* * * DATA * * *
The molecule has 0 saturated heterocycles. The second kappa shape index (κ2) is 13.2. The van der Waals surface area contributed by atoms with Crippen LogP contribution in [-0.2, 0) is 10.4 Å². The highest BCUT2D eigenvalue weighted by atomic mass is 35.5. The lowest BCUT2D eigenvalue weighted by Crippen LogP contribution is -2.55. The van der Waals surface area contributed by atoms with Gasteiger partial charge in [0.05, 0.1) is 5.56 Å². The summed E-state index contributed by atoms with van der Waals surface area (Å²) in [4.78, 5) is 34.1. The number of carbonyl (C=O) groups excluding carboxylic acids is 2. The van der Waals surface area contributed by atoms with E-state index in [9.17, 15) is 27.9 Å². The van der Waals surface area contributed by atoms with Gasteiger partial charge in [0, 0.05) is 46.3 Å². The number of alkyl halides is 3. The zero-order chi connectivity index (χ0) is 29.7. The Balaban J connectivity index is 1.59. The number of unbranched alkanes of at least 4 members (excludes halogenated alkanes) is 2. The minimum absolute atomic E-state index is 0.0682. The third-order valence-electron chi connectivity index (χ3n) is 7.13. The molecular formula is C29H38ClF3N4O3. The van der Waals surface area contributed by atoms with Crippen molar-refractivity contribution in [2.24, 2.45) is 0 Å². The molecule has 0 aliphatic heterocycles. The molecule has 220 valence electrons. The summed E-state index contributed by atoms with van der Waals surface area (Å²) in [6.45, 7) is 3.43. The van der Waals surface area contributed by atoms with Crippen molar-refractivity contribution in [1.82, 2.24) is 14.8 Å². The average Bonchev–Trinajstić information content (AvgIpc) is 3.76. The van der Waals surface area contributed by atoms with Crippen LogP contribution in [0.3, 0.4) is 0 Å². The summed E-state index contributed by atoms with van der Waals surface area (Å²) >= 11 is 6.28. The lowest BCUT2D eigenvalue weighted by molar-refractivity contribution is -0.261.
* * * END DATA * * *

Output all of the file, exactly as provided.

The molecule has 0 saturated heterocycles. The second kappa shape index (κ2) is 13.2. The van der Waals surface area contributed by atoms with Crippen LogP contribution in [-0.2, 0) is 10.4 Å². The highest BCUT2D eigenvalue weighted by atomic mass is 35.5. The lowest BCUT2D eigenvalue weighted by Crippen LogP contribution is -2.55. The van der Waals surface area contributed by atoms with Gasteiger partial charge in [0.05, 0.1) is 5.56 Å². The summed E-state index contributed by atoms with van der Waals surface area (Å²) in [4.78, 5) is 34.1. The number of carbonyl (C=O) groups excluding carboxylic acids is 2. The van der Waals surface area contributed by atoms with E-state index in [9.17, 15) is 27.9 Å². The van der Waals surface area contributed by atoms with Gasteiger partial charge in [0, 0.05) is 46.3 Å². The number of alkyl halides is 3. The zero-order chi connectivity index (χ0) is 29.7. The Balaban J connectivity index is 1.59. The number of unbranched alkanes of at least 4 members (excludes halogenated alkanes) is 2. The minimum absolute atomic E-state index is 0.0682. The third-order valence-electron chi connectivity index (χ3n) is 7.13. The molecular formula is C29H38ClF3N4O3. The van der Waals surface area contributed by atoms with Crippen molar-refractivity contribution in [2.24, 2.45) is 0 Å². The molecule has 0 aliphatic heterocycles. The molecule has 220 valence electrons. The summed E-state index contributed by atoms with van der Waals surface area (Å²) in [6.45, 7) is 3.43. The van der Waals surface area contributed by atoms with Crippen molar-refractivity contribution in [1.82, 2.24) is 14.8 Å². The average Bonchev–Trinajstić information content (AvgIpc) is 3.76. The van der Waals surface area contributed by atoms with Crippen LogP contribution in [0.3, 0.4) is 0 Å². The summed E-state index contributed by atoms with van der Waals surface area (Å²) >= 11 is 6.28. The lowest BCUT2D eigenvalue weighted by molar-refractivity contribution is -0.261.